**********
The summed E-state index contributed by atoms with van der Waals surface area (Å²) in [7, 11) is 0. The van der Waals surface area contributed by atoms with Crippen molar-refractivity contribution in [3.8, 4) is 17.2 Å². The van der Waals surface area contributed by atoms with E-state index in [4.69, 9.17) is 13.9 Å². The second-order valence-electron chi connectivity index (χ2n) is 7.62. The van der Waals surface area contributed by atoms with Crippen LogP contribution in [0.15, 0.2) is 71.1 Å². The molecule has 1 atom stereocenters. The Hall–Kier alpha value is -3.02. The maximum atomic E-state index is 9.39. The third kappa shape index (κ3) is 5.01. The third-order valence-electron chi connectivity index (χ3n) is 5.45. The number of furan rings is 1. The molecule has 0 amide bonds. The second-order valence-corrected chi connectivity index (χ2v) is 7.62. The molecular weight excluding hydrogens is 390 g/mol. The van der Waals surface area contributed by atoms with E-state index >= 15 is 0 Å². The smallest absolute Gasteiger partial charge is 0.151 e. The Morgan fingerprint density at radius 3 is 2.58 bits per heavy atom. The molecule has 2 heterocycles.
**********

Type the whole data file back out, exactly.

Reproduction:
The summed E-state index contributed by atoms with van der Waals surface area (Å²) in [7, 11) is 0. The van der Waals surface area contributed by atoms with Crippen molar-refractivity contribution in [3.8, 4) is 17.2 Å². The van der Waals surface area contributed by atoms with E-state index in [4.69, 9.17) is 13.9 Å². The second-order valence-electron chi connectivity index (χ2n) is 7.62. The van der Waals surface area contributed by atoms with Crippen LogP contribution in [0.15, 0.2) is 71.1 Å². The molecule has 1 atom stereocenters. The Hall–Kier alpha value is -3.02. The maximum atomic E-state index is 9.39. The third kappa shape index (κ3) is 5.01. The third-order valence-electron chi connectivity index (χ3n) is 5.45. The number of furan rings is 1. The molecule has 0 amide bonds. The second-order valence-corrected chi connectivity index (χ2v) is 7.62. The molecular weight excluding hydrogens is 390 g/mol. The van der Waals surface area contributed by atoms with E-state index >= 15 is 0 Å². The smallest absolute Gasteiger partial charge is 0.151 e. The Morgan fingerprint density at radius 3 is 2.58 bits per heavy atom. The molecule has 2 heterocycles.